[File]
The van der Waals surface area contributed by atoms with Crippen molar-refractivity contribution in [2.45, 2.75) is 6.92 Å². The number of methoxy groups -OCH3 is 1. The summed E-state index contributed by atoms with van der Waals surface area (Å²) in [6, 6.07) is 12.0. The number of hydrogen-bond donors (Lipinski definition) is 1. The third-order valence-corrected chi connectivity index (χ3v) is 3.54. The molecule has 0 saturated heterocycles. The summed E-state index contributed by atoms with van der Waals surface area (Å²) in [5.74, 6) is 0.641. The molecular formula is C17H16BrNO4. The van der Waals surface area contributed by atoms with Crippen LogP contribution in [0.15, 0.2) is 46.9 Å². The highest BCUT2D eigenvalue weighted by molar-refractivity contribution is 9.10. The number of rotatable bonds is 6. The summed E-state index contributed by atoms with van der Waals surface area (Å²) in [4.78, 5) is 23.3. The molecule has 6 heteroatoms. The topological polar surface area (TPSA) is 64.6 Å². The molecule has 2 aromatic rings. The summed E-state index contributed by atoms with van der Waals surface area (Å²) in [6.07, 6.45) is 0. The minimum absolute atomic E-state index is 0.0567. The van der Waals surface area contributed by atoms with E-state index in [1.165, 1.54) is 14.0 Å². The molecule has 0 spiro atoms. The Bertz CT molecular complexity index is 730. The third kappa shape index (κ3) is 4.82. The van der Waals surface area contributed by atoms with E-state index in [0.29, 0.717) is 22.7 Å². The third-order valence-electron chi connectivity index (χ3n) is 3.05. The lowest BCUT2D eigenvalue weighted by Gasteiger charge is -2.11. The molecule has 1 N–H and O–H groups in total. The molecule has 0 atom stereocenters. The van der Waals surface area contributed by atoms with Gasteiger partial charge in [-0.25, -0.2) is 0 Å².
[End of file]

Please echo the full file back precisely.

The van der Waals surface area contributed by atoms with Crippen molar-refractivity contribution in [2.45, 2.75) is 6.92 Å². The number of methoxy groups -OCH3 is 1. The summed E-state index contributed by atoms with van der Waals surface area (Å²) in [6, 6.07) is 12.0. The number of hydrogen-bond donors (Lipinski definition) is 1. The third-order valence-corrected chi connectivity index (χ3v) is 3.54. The molecule has 0 saturated heterocycles. The summed E-state index contributed by atoms with van der Waals surface area (Å²) in [5.74, 6) is 0.641. The molecular formula is C17H16BrNO4. The van der Waals surface area contributed by atoms with Crippen LogP contribution in [0.15, 0.2) is 46.9 Å². The highest BCUT2D eigenvalue weighted by molar-refractivity contribution is 9.10. The number of rotatable bonds is 6. The summed E-state index contributed by atoms with van der Waals surface area (Å²) in [4.78, 5) is 23.3. The molecule has 6 heteroatoms. The topological polar surface area (TPSA) is 64.6 Å². The molecule has 2 aromatic rings. The summed E-state index contributed by atoms with van der Waals surface area (Å²) in [6.07, 6.45) is 0. The minimum absolute atomic E-state index is 0.0567. The van der Waals surface area contributed by atoms with E-state index in [1.165, 1.54) is 14.0 Å². The molecule has 0 spiro atoms. The Bertz CT molecular complexity index is 730. The third kappa shape index (κ3) is 4.82. The van der Waals surface area contributed by atoms with E-state index in [0.29, 0.717) is 22.7 Å². The third-order valence-electron chi connectivity index (χ3n) is 3.05. The lowest BCUT2D eigenvalue weighted by Gasteiger charge is -2.11. The molecule has 1 N–H and O–H groups in total. The molecule has 0 atom stereocenters. The van der Waals surface area contributed by atoms with Gasteiger partial charge in [-0.25, -0.2) is 0 Å².